Time for the FCA’s helicopter parenting approach to credit users to end and let them make their own choices

Commentary | 07/03/19

The last few weeks have seen an unprecedented number of press releases from the Financial Conduct Authority regarding the consumer credit industry. The regulator has good intentions like any worthwhile organisation but its current cosseting approach does the consumer a disservice and is consequently narrowing their availability to responsible, regulated credit.

In August 2018, Sky News reported on my concerns that the collapse of Wonga would lead to more lenders entering into administration and this would subsequently result in consumers turning to illegal lenders or placing pressure on friends and family instead.

In just a little over 6 months since the article was published, we have seen the collapse of further lenders in Curo Holdings Plc and Oakam Ltd and the cessation of online lending and sale of stores by The Money Shop, while some lenders in other areas of high cost credit have issued profit warnings or are struggling to deal with the mass number of historical redress complaints being sent to the Financial Ombudsman by dubious claims management companies.

In the meantime the Money Advice Service found £96 billion of debt is hidden from friends and family with many of those in debt saying that they don’t want to burden others with their financial issues. This would suggest many may find it difficult to approach friends and family about borrowing a loan which could lead to some consumers opting to use an illegal lender. A recent Channel 4 documentary saw illegal lenders referring to themselves as “a necessary evil” and describing how “business is booming” . Only last week, a court heard how a loan shark had started ‘in a small way’ in 2012 but by 2018 he was making £1,500 a week with a total of approximately £450,000.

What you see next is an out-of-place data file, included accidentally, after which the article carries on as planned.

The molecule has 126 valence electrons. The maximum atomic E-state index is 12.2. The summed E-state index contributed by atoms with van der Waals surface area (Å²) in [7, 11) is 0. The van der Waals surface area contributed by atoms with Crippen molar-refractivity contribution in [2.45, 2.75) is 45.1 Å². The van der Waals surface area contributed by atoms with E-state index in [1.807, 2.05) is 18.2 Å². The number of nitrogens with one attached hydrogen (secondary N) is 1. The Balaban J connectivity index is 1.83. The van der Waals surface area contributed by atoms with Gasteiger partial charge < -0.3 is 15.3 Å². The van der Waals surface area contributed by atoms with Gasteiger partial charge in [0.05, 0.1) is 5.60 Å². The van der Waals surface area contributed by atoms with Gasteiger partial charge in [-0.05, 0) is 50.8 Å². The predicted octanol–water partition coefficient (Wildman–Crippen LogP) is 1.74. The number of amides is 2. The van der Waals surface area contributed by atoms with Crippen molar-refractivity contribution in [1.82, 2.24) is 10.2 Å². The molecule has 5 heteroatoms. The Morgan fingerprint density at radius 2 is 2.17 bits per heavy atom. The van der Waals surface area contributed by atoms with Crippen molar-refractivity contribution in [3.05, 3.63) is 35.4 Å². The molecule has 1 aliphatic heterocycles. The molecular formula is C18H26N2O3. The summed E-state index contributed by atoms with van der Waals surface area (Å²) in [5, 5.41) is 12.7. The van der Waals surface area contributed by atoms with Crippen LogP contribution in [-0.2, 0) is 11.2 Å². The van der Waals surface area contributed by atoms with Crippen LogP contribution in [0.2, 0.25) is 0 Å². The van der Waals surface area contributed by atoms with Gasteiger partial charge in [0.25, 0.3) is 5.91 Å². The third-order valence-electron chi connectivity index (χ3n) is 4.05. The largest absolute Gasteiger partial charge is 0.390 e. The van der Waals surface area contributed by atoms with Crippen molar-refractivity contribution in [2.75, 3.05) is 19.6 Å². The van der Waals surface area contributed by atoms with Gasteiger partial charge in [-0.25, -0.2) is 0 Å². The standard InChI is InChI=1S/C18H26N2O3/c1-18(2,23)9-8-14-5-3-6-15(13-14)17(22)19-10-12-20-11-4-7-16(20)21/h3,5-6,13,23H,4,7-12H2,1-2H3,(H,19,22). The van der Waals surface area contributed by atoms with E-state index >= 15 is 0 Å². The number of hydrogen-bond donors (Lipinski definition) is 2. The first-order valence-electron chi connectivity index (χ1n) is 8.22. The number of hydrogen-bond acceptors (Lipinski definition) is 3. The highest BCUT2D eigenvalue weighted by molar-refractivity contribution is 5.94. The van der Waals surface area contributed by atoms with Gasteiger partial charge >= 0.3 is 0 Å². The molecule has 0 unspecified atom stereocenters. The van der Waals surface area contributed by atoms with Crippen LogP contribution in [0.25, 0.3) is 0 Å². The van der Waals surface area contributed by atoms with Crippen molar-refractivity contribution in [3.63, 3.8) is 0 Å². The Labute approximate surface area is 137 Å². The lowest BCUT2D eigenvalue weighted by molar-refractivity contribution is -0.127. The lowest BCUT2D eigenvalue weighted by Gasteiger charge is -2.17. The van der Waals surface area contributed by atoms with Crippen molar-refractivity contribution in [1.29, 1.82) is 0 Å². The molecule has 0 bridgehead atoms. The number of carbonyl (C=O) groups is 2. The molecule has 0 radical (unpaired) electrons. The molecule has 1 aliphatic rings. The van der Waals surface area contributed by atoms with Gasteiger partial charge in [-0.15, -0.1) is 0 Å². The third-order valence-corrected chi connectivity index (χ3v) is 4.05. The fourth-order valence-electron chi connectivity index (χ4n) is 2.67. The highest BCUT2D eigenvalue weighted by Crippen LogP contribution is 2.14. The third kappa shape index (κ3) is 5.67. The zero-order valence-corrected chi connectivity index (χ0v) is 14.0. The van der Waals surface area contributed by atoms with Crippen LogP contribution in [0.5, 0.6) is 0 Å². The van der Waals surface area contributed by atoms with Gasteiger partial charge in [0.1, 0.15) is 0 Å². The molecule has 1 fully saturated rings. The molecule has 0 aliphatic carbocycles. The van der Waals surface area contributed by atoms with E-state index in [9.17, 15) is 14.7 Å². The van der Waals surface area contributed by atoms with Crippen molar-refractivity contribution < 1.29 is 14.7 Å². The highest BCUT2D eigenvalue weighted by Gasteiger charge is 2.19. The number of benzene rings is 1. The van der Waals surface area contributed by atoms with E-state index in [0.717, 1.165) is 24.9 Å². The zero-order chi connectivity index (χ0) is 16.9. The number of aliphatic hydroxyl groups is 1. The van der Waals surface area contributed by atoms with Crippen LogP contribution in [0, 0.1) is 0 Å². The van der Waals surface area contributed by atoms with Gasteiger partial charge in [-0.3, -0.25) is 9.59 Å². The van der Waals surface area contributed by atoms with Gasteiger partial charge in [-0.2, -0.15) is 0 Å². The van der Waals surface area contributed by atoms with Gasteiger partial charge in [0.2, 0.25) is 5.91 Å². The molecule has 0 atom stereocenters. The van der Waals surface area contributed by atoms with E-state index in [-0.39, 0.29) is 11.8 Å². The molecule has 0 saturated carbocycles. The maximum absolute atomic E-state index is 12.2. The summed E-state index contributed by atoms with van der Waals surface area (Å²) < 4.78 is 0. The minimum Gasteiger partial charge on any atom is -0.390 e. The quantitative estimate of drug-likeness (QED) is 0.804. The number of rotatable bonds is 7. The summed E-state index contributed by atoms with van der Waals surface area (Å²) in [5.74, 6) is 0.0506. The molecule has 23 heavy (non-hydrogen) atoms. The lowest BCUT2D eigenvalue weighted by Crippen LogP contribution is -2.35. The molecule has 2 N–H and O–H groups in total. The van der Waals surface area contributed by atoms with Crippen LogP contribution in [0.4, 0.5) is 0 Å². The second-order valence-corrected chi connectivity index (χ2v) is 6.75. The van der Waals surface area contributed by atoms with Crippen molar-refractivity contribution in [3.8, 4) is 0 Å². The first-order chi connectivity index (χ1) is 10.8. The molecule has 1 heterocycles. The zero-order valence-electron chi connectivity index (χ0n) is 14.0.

The Sky News article also referred to the CCTA’s views on how the “combination of consumer pressure and political intervention had hobbled an industry that served “the majority of consumers”. Sadly this situation has remained unchanged and the regulatory creep has actually extended across the high cost credit industry as a whole, as the FCA have capped the rent-to-own sector, are assessing the options for intervening in the motor finance market and have warned they will be taking a closer look at the cost of guarantor loans.

This continuous barracking of the industry by the regulator is proving too much of a challenge to smaller lenders whose daily operations are being hampered by compliance costs and tick boxes. Many are reluctantly looking to exit the market which means only the larger companies will survive, therefore limiting consumer choice.

Customers have a right to access responsible credit, and a right to choose what credit they require. The FCA used to say it wasn’t a price regulator but it increasingly feels like policymakers are happy to accept the notion of intervening on market prices, egged on by consumer activists and distracted politicians.

Freedom of choice is slowly being will be taken away from the consumer, and especially the consumers who most need it. Different customers have different credit needs and therefore we must do our utmost to halt this gradual erosion and protect access to all forms of responsible credit.

Greg Stevens